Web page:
The ride back to Omalo was relaxed. The sun was warm. Following cart tracks we let the horses snatch at vegetation or drink from the rivulets that drained from the highest levels to the river beside us. We had had a wonderful few days. At times we had been uneasy of heights, the sheer drops, the narrowness and instability of paths but we had overcome all of that and none of us wanted it to end.
Khatuna had one more place to show us.
“That’s where we are going.” She said, pointing through the tops of pine trees to a tower perched on a pinnacle of rock rising at the narrowest point between the Pirikiti and Gometsari gorges. From the forest track that we were riding along it looked as though we would need crampons to reach it on hands and knees – probably roped. When we reached the base of the rocks we found the south side to be covered in tufty grass. We left the horses to graze and approached by a steep, dust and shale path that contained a few planks in an effort to make steps. They were at least footholds. When we reached the top we realised that we had climbed by the only possible route. Otherwise, all round, almost vertical rock with a few bits of scrub clinging to its fissures, disappeared into the trees far below. We could hear the rivers crashing along at the bottom of the gorges but could not see them or even hints of spume.
The towers are what remains of thirteen towers and the Medieval fortress that was Keselo, now often referred to as Old Omalo. The ravages of time were accelerated during Soviet occupation but in 2003 a Dutch family living in Georgia, initiated a project of restoration and created The Keselo Foundation that has renovated a number of towers and is set to encourage sympathetic tourism. The taller tower had been turned into a museum and was arranged to show what life in the towers would have been like. As we ducked our shoulders and heads to enter the low door it was easy to visualise this sight as the last so many saw before they were decapitated. Once inside, with heads still intact, we found various tools, pans and defensive weapons on the lower floor. We climbed a vertical ladder made from branches, to the upper floor where maps, shards and more tools were displayed. The views from the window slits were commanding.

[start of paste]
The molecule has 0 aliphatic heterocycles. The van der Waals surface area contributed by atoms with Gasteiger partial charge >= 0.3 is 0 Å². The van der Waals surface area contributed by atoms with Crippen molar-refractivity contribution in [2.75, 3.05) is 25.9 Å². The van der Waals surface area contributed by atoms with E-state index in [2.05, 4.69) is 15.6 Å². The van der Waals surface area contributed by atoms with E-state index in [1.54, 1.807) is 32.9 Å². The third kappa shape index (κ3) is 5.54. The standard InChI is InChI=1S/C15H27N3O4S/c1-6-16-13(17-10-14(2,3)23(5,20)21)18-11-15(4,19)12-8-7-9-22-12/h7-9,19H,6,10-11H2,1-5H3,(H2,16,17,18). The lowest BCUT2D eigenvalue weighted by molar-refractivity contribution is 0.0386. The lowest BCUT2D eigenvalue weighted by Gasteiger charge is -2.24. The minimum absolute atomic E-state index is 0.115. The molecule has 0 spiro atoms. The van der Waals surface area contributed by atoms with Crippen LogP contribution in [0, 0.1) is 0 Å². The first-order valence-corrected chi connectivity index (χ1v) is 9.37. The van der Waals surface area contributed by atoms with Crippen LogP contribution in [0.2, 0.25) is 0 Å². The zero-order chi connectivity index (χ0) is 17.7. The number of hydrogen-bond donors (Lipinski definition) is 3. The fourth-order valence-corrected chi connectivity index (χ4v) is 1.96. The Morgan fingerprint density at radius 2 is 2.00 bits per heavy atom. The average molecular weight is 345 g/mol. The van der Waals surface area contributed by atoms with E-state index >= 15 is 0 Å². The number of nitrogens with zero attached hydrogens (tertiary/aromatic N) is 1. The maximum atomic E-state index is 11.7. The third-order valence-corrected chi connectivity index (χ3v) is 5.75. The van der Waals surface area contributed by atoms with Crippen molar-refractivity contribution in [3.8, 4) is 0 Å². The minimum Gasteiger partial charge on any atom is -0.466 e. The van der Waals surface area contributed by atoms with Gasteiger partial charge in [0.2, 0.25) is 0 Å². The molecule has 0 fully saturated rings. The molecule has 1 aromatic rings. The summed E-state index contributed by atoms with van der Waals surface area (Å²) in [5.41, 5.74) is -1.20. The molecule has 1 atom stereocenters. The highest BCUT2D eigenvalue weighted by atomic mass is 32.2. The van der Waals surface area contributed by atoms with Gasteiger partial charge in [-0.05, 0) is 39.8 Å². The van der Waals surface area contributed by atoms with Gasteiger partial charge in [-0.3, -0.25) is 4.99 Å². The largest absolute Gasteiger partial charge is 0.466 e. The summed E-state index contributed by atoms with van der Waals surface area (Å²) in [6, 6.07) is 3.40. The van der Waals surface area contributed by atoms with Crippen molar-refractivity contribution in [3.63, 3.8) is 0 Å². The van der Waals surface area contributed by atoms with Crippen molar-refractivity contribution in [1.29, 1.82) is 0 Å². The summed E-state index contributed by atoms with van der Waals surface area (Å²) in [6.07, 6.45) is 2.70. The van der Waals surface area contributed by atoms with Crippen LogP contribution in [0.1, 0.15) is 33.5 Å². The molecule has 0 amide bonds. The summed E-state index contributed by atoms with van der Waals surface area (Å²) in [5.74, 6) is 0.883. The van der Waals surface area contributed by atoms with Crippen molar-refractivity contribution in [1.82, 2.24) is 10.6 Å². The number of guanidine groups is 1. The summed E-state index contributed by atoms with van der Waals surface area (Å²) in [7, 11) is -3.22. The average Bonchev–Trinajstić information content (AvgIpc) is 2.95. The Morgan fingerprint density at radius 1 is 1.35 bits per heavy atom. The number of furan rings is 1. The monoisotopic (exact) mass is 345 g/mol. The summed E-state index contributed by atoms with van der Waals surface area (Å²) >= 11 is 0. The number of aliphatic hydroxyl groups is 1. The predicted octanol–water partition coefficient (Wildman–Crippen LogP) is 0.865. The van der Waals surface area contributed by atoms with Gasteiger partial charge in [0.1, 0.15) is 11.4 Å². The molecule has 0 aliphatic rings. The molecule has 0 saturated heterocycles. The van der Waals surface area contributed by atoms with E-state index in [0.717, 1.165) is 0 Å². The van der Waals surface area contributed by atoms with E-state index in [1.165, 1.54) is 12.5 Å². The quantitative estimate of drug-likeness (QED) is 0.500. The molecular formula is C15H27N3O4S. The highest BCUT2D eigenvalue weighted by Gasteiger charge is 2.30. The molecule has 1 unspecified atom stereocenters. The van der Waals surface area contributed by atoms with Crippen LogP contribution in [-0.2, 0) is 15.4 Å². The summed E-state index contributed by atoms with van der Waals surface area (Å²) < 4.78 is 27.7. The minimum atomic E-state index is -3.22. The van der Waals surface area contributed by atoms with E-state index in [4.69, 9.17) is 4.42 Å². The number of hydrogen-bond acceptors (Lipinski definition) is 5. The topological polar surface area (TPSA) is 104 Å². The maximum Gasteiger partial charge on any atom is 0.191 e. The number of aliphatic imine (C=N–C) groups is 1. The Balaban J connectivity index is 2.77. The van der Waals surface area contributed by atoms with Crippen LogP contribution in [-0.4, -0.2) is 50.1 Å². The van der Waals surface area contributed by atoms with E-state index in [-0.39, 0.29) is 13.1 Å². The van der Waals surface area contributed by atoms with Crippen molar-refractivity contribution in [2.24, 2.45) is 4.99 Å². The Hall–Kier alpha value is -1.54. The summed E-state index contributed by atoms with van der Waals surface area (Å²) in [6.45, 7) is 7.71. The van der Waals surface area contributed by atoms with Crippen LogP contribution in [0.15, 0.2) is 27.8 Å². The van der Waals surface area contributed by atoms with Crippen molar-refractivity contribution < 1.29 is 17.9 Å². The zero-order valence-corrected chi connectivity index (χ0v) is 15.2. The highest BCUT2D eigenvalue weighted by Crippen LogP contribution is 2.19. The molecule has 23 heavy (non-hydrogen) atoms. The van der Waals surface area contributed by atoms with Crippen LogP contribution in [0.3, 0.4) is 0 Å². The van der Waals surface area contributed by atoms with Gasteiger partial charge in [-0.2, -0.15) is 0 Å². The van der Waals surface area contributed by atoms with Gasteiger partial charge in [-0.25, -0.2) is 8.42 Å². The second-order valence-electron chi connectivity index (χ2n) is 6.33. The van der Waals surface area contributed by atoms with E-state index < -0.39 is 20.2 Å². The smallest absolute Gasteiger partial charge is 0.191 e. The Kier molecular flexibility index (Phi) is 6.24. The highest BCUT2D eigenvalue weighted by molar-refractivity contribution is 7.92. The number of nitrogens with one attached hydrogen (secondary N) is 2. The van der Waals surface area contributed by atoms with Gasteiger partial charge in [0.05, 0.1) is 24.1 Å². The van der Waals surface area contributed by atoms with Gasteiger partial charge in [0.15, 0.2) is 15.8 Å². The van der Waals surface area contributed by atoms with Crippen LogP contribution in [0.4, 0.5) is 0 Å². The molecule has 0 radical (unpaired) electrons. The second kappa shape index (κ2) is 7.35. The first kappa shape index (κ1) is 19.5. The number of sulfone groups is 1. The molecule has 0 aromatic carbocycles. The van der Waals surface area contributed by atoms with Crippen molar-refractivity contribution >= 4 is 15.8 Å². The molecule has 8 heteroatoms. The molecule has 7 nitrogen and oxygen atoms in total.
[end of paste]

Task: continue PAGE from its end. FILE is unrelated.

Outside the rectangular flag of Georgia flapped vigorously in the strong breeze. It was a statement of freedom and defiance that overlooked the infinite 360 degree views of the Tusheti, its gorges and mountains. The national flag is white with a large, scarlet St George’s Cross – he’s not exclusive to England – and has four smaller crosses in each corner. They are said to represent either Christ’s five Holy Wounds or the Four Evangelists. It reputedly dates from the 5th century and actually features in a 14th century map by Domenico and Francesca Pizzigano. Various kings subsequently changed it and the Soviets banned it. In 1999 parliament passed a bill to restore the flag but Eduard Shevardnadze, President of Georgia from 1995 – 2003, refused to endorse it. It became synonymous with The United Opposition Movement led by Mikheil Saakashvili and the Rose Revolution of 2003. On January 14th 2004 its adoption was endorsed by a Presidential Decree by Saakashvili and now January 14th is celebrated as National Flag Day.
As we sat on the grass near the majestic towers, and looked at the views, the noise of its flapping against its pole was an evocative reminder of Georgia’s centuries of fending off aggressors.
We slithered down to the horses and made our way, with loose reins, back to the Keselo. It was a gentle well-worn track from ‘old’ to ‘new’ Omalo, between collapsed and renovated houses, through open pasture and past the occasional grazing animal. Before us the peaks of the Vebu Range merged with those of the Butsibatsi. Their beauty and stillness broken only by the gentle exchanges between ruminants and birds made it impossible to reconcile the image of Sunnis, Sufis and Salafis slitting each other’s throats just beyond them in Dagestan.